Alzheimer' s Disease: A Summary of Research Findings -Part XVII
(6/26/17)- According to new data from the Centers for Disease Control and Prevention, Alzheimer’s deaths increased by 55 percent among all Americans between 1999 and 2014.
But they increased 99
percent for African-Americans and 107 percent for Latinos. While striking,
that’s likely to be an underestimate because some independent studies have
found that Alzheimer’s deaths are underreported on death certificates by
approximately six times because death is often attributed to more immediate
causes, like pneumonia."
(6/13/17)- As per a Centers for Disease Control and Prevention (CDC) “it is estimated that total health and long-term care costs for persons with Alzheimer’s and other dementias in the United States will total $259 billion in 2017, more than two thirds of which is expected to be covered by public sources such as Medicare and Medicaid.”
Most of the care for those who do not live in long-term facilities is done by family members or other unpaid caregivers— “in 2015, caregivers of persons with dementia, including Alzheimer’s provided 18.2 billion hours of unpaid assistance.”
(5/28/17)- A total of 93,541 Alzheimer’s deaths occurred in the United States in 2014 at an age-adjusted (to the 2000 standard population) rate of 25.4 deaths per 100,000 population, a 54.5% increase compared with the 1999 rate of 16.5 deaths per 100,000. Most deaths occurred in a nursing home or long-term care facility.
The percentage of Alzheimer’s decedents who died in a medical facility (e.g., hospital) declined from 14.7% in 1999 to 6.6% in 2014, whereas the percentage who died at home increased from 13.9% in 1999 to 24.9% in 2014.
(11/26/16)- The results of a study, published recently online by the journal JAMA International Medicine, that was funded by the National Institute on Aging concluded that dementia rates are declining, even though the population is aging.
The study found that the dementia rate in Americans 65 and older fell by 24% over 12 years, to 8.8 percent in 2012 from 11.6 percent in 2000. In 2000, people received a diagnosis of dementia at an average age of 80.71; in 2012, the average was 82.4.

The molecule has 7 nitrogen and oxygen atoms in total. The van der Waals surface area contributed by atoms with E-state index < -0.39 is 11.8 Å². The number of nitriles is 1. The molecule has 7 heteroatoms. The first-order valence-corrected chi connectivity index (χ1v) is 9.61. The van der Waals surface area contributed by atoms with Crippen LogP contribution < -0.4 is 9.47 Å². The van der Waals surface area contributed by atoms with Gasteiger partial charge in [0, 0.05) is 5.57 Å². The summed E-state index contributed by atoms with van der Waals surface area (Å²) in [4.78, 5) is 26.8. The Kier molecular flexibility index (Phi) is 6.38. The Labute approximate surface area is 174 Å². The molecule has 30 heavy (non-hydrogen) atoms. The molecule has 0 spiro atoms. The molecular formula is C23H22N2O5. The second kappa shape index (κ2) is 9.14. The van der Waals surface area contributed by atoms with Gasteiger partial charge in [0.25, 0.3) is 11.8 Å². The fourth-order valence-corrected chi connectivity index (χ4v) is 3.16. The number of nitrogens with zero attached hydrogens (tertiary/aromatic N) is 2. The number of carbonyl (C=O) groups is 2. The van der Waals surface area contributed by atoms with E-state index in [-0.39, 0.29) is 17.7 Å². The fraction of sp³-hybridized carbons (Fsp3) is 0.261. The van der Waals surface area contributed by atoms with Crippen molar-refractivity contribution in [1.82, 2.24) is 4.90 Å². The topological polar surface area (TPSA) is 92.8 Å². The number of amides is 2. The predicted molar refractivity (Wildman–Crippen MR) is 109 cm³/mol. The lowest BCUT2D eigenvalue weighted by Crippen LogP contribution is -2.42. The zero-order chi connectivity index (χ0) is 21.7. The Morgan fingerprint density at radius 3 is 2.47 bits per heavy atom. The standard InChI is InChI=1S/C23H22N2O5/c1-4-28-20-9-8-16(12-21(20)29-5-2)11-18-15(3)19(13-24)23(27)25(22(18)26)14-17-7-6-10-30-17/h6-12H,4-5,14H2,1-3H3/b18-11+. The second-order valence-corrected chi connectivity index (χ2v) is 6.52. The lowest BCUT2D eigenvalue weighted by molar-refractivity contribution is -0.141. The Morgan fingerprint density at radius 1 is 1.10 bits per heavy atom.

The study included 21,000 Americans 65 and older across all races, education and incomes in the study known as the Health and Retirement Study. The study required participants to recall 10 nouns immediately and after a delay; to serially subtract 7 from 100, and to count backwards from 20.
(10/8/16)- 56% of persons aged 90 years or more with Alzheimer’s disease use psychotropic drugs whereas the same figure was 48% among younger persons with Alzheimer’s disease and 38% among those aged 90 years or more but without Alzheimer’s disease.
Psychotropic drugs include antipsychotics, antidepressants and benzodiazepines and related drugs which are used for anxiety and insomnia in short-term treatment. On the contrary, persons aged 90 years or more with Alzheimer’s disease used less frequently anti-dementia drugs (63%) when compared with younger persons with the same disease (72%).
(11/5/10)- The following is taken from an email sent by Physicians First Watch
"Contrary to epidemiological studies suggesting that docosahexaenoic acid (DHA) might lower risk for Alzheimer disease, a randomized trial in has found that DHA does not slow cognitive decline in patients with AD.
Researchers randomized some 400 adults with mild-to-moderate AD to receive DHA (2 g daily) or placebo for 18 months. At the end of treatment, there was no difference between the groups in the rate of cognitive decline, as measured by the Alzheimer's Disease Assessment Scale and the Clinical Dementia Rating sum of boxes.
Given their findings, the authors conclude that "there is no basis for recommending DHA supplementation" for patients with AD.
(1/28/09)- Researchers at Vanderbilt University concluded that long term usage of antipsychotic drugs pose a substantial risk to the elderly and the young. The results of the study were published in a recent edition of the New England Journal of Medicine.
The study also found that the risk of death increased for patients receiving larger doses of these drugs. Wayne Ray, a professor of preventive medicine at Vanderbilt was the lead investigator for the study.
The drugs involved in the study were Zyprexa made by Eli Lilly & Co., Risperdal made by J&J, Seroquel made by AstraZeneca PLC and .Clozaril, made by Novartis AG..